ASEAN has adopted a conservative and unclear approach to engagement with Civil Society Organizations. The inadequacy of ASEAN mechanisms for CSO engagement is partly due to the need for all 10 Member States of ASEAN to agree upon which stakeholders can engage with ASEAN and how, before any such engagement occurs.
The ASEAN Charter, Chapter 5, provides that ASEAN may engage with entities which support the purposes and principles of the ASEAN Charter and that the “rules of engagement” shall be determined by the Committee of Permanent Representatives (Member States’ diplomatic representatives to ASEAN), upon the recommendation of the ASEAN Secretary-General.
ASEAN requires that a CSO be “accredited” to ASEAN before ASEAN bodies can officially engage – hold discussions or joint activities - with that CSO. The 2012 ASEAN Guidelines on Accreditation for Civil Society Organization defines CSOs as:
“a non-profit organisation of ASEAN entities, natural or juridical, that promotes, strengthens and helps realise the aims and objectives of the ASEAN Community and its three Pillars – the ASEAN Political-Security Community, the ASEAN Economic Community and the ASEAN Socio-Cultural Community”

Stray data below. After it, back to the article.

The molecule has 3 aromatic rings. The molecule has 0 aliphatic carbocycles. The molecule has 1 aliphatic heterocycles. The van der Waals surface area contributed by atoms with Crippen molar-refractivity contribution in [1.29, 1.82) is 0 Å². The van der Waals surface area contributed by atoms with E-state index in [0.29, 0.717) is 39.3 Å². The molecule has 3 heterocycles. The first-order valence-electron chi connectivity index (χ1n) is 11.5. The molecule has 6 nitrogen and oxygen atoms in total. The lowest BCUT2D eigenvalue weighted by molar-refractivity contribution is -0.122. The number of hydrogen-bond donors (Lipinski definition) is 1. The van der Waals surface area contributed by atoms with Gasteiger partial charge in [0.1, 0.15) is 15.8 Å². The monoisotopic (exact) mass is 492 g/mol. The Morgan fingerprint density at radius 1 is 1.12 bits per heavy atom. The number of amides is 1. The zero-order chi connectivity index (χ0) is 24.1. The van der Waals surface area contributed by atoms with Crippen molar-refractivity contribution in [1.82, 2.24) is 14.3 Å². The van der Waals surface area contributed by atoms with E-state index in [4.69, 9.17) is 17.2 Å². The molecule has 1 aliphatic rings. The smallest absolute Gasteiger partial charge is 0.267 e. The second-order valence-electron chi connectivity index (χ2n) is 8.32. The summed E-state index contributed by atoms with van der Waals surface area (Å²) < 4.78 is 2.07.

The Guidelines state that accreditation will be, “based primarily upon the assessment of the positive contribution which such a CSO could make to the enhancement, strengthening and realisation of the aims and objectives of ASEAN,” but provides little guidance on how this contribution to ASEAN’s aims will be measured. In practice, the different ASEAN bodies, including the ASEAN Intergovernmental Commission on Human Rights (AICHR), the ASEAN Commission on the Promotion and Protection of the Rights of Women and Children (ACWC) and the ASEAN Committee on the Implementation of the ASEAN Declaration on the Rights of Migrant Workers (ACMW) adopt their own CSO engagement practices.
AICHR Terms of Reference (TOR): Article 4.8 requires AICHR, “To engage in dialogue and consultation with other ASEAN bodies and entitles associated with ASEAN, including civil society organizations and other stakeholders as provided for in Chapter V of the ASEAN Charter,” and Article 4.9 allows AICHR, “to consult with other national, regional and international institutions and entities concerned with the promotion and protection of human rights.”
Guidelines on the Operations of the AICHR : The Guidelines repeat what is contained in AICHR’s Terms of Reference.
ACWC Terms of Reference (TOR): Article 3.9 states that ACWC will, “adopt a collaborative and consultative approach with ASEAN Member States, academia and civil society pertaining to the rights of women and children.”
ACWC Rules of Procedure: Article 53 states that “The ACWC shall engage the participation of civil society and stakeholder’s wherever possible. Such participation shall respect the principles of transparency, effective and meaningful dialogue.”